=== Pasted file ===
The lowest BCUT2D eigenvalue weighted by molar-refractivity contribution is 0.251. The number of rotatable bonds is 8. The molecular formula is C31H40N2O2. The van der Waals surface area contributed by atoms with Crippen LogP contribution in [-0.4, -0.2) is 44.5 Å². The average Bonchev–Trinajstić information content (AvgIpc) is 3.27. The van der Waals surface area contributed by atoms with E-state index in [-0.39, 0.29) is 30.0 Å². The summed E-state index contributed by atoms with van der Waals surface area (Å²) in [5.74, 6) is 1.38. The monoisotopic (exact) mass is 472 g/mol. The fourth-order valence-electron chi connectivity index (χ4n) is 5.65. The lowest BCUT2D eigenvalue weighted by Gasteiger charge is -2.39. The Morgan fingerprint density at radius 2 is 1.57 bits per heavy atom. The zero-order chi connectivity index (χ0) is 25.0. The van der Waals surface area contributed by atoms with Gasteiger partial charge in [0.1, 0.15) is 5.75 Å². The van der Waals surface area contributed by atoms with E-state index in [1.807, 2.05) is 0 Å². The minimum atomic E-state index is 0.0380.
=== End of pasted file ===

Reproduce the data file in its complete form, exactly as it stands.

The lowest BCUT2D eigenvalue weighted by molar-refractivity contribution is 0.251. The number of rotatable bonds is 8. The molecular formula is C31H40N2O2. The van der Waals surface area contributed by atoms with Crippen LogP contribution in [-0.4, -0.2) is 44.5 Å². The average Bonchev–Trinajstić information content (AvgIpc) is 3.27. The van der Waals surface area contributed by atoms with E-state index in [-0.39, 0.29) is 30.0 Å². The summed E-state index contributed by atoms with van der Waals surface area (Å²) in [5.74, 6) is 1.38. The monoisotopic (exact) mass is 472 g/mol. The fourth-order valence-electron chi connectivity index (χ4n) is 5.65. The lowest BCUT2D eigenvalue weighted by Gasteiger charge is -2.39. The Morgan fingerprint density at radius 2 is 1.57 bits per heavy atom. The zero-order chi connectivity index (χ0) is 25.0. The van der Waals surface area contributed by atoms with Gasteiger partial charge in [0.1, 0.15) is 5.75 Å². The van der Waals surface area contributed by atoms with E-state index in [1.807, 2.05) is 0 Å². The minimum atomic E-state index is 0.0380.